"altamira" <firstname.lastname@example.org> wrote:
> welfare system generally depends on rather steep levels of taxation which in
> turn often discourage innovation.
What's the evidence that this is actually the case, to any significant degree?
I mean, 90% marginal rates, sure, but I think even Sweden's backed off from
> The reason I say this discourages innovation is that it tends to preserve
> the staus quo. This is intuitively obvious, and I've seen it operate time
Not to my intuition.
And innovation seems to be brimming along in the US.
> mind? Voluntary insurance, for one. I get pretty excited about some of the
TANSTAAFL. People like discouraging free riders. When humanity was organized
in small, intimate, and not very mobile groups, throwing yourself upon the
mercy of the community worked well; the cost of leech exclusion was borne by
the natural process of community formation and maintenance. And you didn't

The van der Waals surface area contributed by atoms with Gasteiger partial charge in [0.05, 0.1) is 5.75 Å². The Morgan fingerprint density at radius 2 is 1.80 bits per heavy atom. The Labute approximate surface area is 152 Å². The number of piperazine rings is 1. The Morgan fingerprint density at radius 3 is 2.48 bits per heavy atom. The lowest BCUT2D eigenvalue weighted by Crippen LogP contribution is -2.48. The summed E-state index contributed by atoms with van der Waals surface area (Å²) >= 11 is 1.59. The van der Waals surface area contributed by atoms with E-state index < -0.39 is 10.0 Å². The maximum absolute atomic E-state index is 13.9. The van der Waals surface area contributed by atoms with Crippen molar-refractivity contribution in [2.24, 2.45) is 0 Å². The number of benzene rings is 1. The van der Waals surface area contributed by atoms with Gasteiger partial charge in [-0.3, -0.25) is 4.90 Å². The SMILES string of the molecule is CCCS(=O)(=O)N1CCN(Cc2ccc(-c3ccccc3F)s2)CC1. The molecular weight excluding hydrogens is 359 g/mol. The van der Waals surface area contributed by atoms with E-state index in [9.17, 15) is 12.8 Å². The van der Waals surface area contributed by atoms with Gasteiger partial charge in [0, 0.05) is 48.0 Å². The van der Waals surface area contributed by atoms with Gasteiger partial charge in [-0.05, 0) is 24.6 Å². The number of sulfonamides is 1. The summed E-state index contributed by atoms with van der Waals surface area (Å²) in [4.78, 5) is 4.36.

have lots of strangers to scrutinize. Distinctly unlike the modern situation;
to have unemployment insurance/welfare with our large and mobile society, we
need bureaucratic scrutiny, income monitoring, and such. (Or, possibly,
figuring we're rich enough to just hand a low level of subsistence around to
everyone, and trading the cost of leech for exclusion for a lower cost of
> There's also human kindness which, sadly, doesn't seem to figure much in
> people's plans these days. Over the span of my life, people have mostly
-xx- Damien X-)
This archive was generated by hypermail 2b29 : Thu Jul 27 2000 - 14:14:46 MDT